Knicks' new leadership has a plan
The Knicks hope their top pick in the draft embodies their future: Forward
"Milan is similar to New York, because as soon as you do something that's not good, [fans] boo you," says Gallinari, the 19-year-old star of the Italian club Armani Jeans Milano. "It's a tough place to play, but it's nice."
Gallinari may use different adjectives to describe New York once he has experienced a few rough nights with the Knicks, who haven't had a winning season since 2000-01. Many observers assumed that D'Antoni would lean toward picking the Italian because he played with Gallinari's father,
"Whether or not Mike liked him personally had nothing to do with the decision," says Knicks president of basketball operations
As the only international player taken in the lottery, Gallinari was its biggest mystery. But a year or two in the weight room should help him prove why he was chosen to launch the Walsh-D'Antoni era: Team doctors expect him to top out at 6-11, and he has an aggressive nature that rebuts the European stereotype. Older teammates deferred to Gallinari because he was unafraid to drive inside, whether in the Italian league (where he led Milan with 17.5 points per game last season) or the more competitive Euroleague (14.9).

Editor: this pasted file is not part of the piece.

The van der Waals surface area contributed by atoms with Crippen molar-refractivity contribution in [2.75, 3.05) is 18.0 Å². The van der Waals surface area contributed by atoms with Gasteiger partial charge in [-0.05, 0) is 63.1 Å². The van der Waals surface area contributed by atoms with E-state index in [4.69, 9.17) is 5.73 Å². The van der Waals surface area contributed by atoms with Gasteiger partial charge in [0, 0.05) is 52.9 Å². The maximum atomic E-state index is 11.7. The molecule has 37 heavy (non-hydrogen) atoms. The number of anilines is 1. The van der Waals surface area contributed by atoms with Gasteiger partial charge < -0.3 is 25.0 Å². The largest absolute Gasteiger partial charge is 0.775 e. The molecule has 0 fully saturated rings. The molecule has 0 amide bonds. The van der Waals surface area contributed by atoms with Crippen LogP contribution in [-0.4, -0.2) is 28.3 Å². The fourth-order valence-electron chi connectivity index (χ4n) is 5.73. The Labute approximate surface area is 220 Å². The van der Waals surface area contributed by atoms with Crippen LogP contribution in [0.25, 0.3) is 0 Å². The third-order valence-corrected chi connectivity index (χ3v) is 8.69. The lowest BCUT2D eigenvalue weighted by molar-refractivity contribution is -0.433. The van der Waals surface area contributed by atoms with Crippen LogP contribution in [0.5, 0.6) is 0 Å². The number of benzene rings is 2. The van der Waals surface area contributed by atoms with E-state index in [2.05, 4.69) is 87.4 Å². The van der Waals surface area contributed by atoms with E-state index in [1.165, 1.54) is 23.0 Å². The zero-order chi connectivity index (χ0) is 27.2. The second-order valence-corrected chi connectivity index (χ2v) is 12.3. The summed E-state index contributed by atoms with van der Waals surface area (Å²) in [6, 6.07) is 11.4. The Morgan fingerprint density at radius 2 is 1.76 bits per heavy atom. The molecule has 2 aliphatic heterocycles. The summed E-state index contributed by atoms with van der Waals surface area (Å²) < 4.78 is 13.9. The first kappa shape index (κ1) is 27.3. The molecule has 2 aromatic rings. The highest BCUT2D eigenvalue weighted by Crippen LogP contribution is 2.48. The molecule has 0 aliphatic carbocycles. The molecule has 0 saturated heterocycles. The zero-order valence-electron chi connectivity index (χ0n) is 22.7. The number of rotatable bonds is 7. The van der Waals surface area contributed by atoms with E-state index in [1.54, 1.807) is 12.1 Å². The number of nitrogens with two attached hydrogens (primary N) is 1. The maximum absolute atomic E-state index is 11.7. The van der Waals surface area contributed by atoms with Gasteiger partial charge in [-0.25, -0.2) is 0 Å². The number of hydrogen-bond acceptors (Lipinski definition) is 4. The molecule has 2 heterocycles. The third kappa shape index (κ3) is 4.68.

"Our scouts were very high on him and I watched a lot of film on him," says Walsh. "I was already thinking this guy could have the full package because he has size, great ball handling skills, and he goes to the goal as the go-to guy on his team -- and then [in his workouts for the Knicks] I find he can really shoot."
Picking Gallinari might turn out to be one of the easier decisions for Walsh, who must find a way to unload several big contracts to create cap room for the 2010 free-agent class of
How quickly can Gallinari help turn the boos into cheers? "We know we can't do this overnight," says Walsh. "I have to make good decisions all the way through, and I hope I made the right decision in this case."